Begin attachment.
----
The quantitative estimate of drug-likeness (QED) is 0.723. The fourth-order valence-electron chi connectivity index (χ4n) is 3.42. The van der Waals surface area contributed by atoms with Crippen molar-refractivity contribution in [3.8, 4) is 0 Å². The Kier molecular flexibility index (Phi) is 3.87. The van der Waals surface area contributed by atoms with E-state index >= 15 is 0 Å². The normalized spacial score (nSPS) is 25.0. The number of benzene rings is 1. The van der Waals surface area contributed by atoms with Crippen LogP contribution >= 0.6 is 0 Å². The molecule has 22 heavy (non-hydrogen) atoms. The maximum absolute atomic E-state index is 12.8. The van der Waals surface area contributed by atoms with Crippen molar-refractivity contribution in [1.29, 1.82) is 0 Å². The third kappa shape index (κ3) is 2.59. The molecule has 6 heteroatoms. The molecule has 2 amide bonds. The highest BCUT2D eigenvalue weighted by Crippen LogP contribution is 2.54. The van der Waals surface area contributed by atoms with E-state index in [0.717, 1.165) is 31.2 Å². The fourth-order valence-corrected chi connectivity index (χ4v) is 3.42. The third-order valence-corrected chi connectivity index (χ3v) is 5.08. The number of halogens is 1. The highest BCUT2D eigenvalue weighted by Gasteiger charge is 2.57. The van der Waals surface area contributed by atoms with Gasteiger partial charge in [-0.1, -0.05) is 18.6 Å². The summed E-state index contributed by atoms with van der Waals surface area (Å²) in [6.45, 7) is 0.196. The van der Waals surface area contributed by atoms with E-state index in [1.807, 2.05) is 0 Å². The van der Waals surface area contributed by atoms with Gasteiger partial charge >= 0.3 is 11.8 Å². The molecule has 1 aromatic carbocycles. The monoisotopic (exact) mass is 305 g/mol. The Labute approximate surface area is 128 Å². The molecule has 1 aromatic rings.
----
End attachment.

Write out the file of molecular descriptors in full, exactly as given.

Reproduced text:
The quantitative estimate of drug-likeness (QED) is 0.723. The fourth-order valence-electron chi connectivity index (χ4n) is 3.42. The van der Waals surface area contributed by atoms with Crippen molar-refractivity contribution in [3.8, 4) is 0 Å². The Kier molecular flexibility index (Phi) is 3.87. The van der Waals surface area contributed by atoms with E-state index >= 15 is 0 Å². The normalized spacial score (nSPS) is 25.0. The number of benzene rings is 1. The van der Waals surface area contributed by atoms with Crippen LogP contribution >= 0.6 is 0 Å². The molecule has 22 heavy (non-hydrogen) atoms. The maximum absolute atomic E-state index is 12.8. The van der Waals surface area contributed by atoms with Crippen molar-refractivity contribution in [1.29, 1.82) is 0 Å². The third kappa shape index (κ3) is 2.59. The molecule has 6 heteroatoms. The molecule has 2 amide bonds. The highest BCUT2D eigenvalue weighted by Crippen LogP contribution is 2.54. The van der Waals surface area contributed by atoms with E-state index in [0.717, 1.165) is 31.2 Å². The fourth-order valence-corrected chi connectivity index (χ4v) is 3.42. The third-order valence-corrected chi connectivity index (χ3v) is 5.08. The number of halogens is 1. The highest BCUT2D eigenvalue weighted by Gasteiger charge is 2.57. The van der Waals surface area contributed by atoms with Gasteiger partial charge in [-0.1, -0.05) is 18.6 Å². The summed E-state index contributed by atoms with van der Waals surface area (Å²) in [6.45, 7) is 0.196. The van der Waals surface area contributed by atoms with E-state index in [1.807, 2.05) is 0 Å². The van der Waals surface area contributed by atoms with Gasteiger partial charge >= 0.3 is 11.8 Å². The molecule has 1 aromatic carbocycles. The monoisotopic (exact) mass is 305 g/mol. The Labute approximate surface area is 128 Å². The molecule has 1 aromatic rings.